In the past 10 years the bathroom space has evolved in three directions: space, objects and surfaces. The changes are the result of a radical rethinking of design based on the room's dual identity: ideal and technical. If we look at the resulting projects we will note that the two aspects of the bathroom - the ideal aspect with its cultural and iconographic references and the technical aspect of the structural and hydraulic limitations on construction - have now come together in a single spatial concept, a place of physical, psychological and technical wellness.
But let's go back a step and look at the three directions of evolution.
The size of the bathroom has not changed much, except in the case of wellness centres or luxury hotels, but it has been spatially broken up. The bathtub has sacrificed some space in favour of extra-large shower stalls, visually freeing up the room. What's more, in a number of cases it has moved out of the bathroom and into the bedroom or into a dressing room or closet space. While its size may not have changed much, it has moved out and left more room in the bathroom for other body care functions.
Surfaces have adapted to the move, as use of water in locations other than the traditional one, the bathroom, requires a technical quality that is inherent in porcelain stoneware: complete waterproofness. Leafing through the catalogue of Iris Ceramica, for example, we find ceramic tiles with metallic surfaces such as the Metal Line, solid colours such as Color Design or textures in harmony with nature such as the E-Wood or Crystal Rock series. The range of surface finishes breaks away with the traditional “pale pink”, “light blue” and “pale green” bathroom tiles to offer full-fledged items of décor capable of fitting into any kind of space and dialoguing with the bedroom, the walk-in closet or the dressing room.
The very objects making up the bathroom have changed, not only in terms of size in cm, but in their overall appearance. Bathroom fixtures which once had a purely technical look have now become true items of design carefully considered by authoritative designers. The new choice of tastes has also resulted in separation of the classic coordinated sink and toilet, leaving designers free to combine round shapes with square sinks or colourful vitreous china toilets with sinks made of different materials.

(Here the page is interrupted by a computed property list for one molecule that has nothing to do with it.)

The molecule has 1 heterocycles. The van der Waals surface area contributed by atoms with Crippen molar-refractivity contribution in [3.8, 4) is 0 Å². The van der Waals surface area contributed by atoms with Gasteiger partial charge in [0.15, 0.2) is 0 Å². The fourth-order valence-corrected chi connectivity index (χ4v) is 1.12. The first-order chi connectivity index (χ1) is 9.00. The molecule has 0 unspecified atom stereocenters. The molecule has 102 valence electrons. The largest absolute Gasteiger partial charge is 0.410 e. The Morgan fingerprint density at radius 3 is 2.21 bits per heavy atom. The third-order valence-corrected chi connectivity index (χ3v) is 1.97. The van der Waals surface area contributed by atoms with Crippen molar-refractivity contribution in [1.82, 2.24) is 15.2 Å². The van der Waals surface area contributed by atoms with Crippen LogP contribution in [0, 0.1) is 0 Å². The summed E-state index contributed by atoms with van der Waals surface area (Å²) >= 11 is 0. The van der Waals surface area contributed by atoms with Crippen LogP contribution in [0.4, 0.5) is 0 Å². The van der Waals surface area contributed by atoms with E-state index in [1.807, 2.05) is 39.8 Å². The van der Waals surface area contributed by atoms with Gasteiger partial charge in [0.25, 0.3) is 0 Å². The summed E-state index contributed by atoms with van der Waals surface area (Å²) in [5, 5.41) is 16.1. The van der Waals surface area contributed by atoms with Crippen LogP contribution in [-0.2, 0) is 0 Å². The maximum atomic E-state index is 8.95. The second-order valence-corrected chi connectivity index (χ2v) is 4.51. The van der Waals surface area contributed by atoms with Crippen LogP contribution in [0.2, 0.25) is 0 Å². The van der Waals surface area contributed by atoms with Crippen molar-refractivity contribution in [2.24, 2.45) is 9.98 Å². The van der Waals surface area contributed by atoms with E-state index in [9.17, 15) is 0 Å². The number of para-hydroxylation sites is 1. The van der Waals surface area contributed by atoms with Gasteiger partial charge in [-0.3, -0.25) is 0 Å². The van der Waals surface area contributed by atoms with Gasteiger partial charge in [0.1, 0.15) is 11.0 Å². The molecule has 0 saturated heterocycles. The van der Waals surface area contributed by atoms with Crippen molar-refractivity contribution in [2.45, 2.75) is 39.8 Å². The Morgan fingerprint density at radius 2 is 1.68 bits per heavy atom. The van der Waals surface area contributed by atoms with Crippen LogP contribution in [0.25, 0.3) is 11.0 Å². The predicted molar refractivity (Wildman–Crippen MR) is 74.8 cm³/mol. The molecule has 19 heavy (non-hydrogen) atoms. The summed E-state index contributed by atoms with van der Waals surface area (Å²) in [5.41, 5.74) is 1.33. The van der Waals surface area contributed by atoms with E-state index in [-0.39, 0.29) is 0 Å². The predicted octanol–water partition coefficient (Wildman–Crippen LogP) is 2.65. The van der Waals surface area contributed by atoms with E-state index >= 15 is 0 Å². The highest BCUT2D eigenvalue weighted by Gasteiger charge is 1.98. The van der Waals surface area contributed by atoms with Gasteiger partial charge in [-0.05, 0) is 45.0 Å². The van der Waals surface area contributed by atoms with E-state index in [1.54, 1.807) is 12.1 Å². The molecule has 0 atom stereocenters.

Wall and floor coverings respond to this new aesthetic of the bathroom with a multitude of different surface finishes which can be combined with a great variety of colours, shapes and laying schemes. Designers combining different surface solutions may find plenty of inspiration in Ariostea's Pietre High Tech, Silk Limestone and Legni High Tech lines, which give designers the freedom to create combinations of Ardesia Bordeaux, Black Ardesia, Montjuc and Rovere Antico finishes, to mention only a few examples. These are solid colours running right through the tiles, enhancing every bit of every wall in the bathroom and creating evocative effects in combination with the shapes of individual items of décor, maintaining a perfectly natural overall harmony.
Ceramic tiles have thus become true items of bathroom décor, adding the compositional properties of different sizes to their chromatic and technical qualities. The result is total freedom in the choice of laying schemes as in other aspects, with a range of sizes varying from mosaic tiles to ultra-light maxi tiles. Now it is easy to see how porcelain stoneware meets the needs of the third direction of evolution of the new bathroom.